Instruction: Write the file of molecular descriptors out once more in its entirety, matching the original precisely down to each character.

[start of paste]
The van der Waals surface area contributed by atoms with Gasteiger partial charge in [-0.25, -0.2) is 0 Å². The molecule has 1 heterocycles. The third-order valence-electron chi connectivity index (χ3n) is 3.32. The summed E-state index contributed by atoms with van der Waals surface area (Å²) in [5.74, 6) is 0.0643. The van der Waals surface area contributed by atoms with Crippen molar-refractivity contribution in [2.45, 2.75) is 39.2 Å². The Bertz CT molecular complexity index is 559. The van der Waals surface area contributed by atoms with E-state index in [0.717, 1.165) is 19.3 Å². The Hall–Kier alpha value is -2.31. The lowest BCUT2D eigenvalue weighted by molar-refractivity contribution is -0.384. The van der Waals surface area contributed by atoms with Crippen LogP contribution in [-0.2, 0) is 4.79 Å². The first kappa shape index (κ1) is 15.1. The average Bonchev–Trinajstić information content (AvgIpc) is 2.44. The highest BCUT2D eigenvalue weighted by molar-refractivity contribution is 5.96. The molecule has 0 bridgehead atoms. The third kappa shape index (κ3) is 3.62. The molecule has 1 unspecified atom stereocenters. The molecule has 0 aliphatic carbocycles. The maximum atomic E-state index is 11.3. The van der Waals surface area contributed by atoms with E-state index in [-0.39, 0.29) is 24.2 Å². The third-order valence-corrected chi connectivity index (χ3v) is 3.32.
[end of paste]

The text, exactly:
The van der Waals surface area contributed by atoms with Gasteiger partial charge in [-0.25, -0.2) is 0 Å². The molecule has 1 heterocycles. The third-order valence-electron chi connectivity index (χ3n) is 3.32. The summed E-state index contributed by atoms with van der Waals surface area (Å²) in [5.74, 6) is 0.0643. The van der Waals surface area contributed by atoms with Crippen molar-refractivity contribution in [2.45, 2.75) is 39.2 Å². The Bertz CT molecular complexity index is 559. The van der Waals surface area contributed by atoms with E-state index in [0.717, 1.165) is 19.3 Å². The Hall–Kier alpha value is -2.31. The lowest BCUT2D eigenvalue weighted by molar-refractivity contribution is -0.384. The van der Waals surface area contributed by atoms with Crippen LogP contribution in [-0.2, 0) is 4.79 Å². The first kappa shape index (κ1) is 15.1. The average Bonchev–Trinajstić information content (AvgIpc) is 2.44. The highest BCUT2D eigenvalue weighted by molar-refractivity contribution is 5.96. The molecule has 0 bridgehead atoms. The third kappa shape index (κ3) is 3.62. The molecule has 1 unspecified atom stereocenters. The molecule has 0 aliphatic carbocycles. The maximum atomic E-state index is 11.3. The van der Waals surface area contributed by atoms with E-state index in [-0.39, 0.29) is 24.2 Å². The third-order valence-corrected chi connectivity index (χ3v) is 3.32.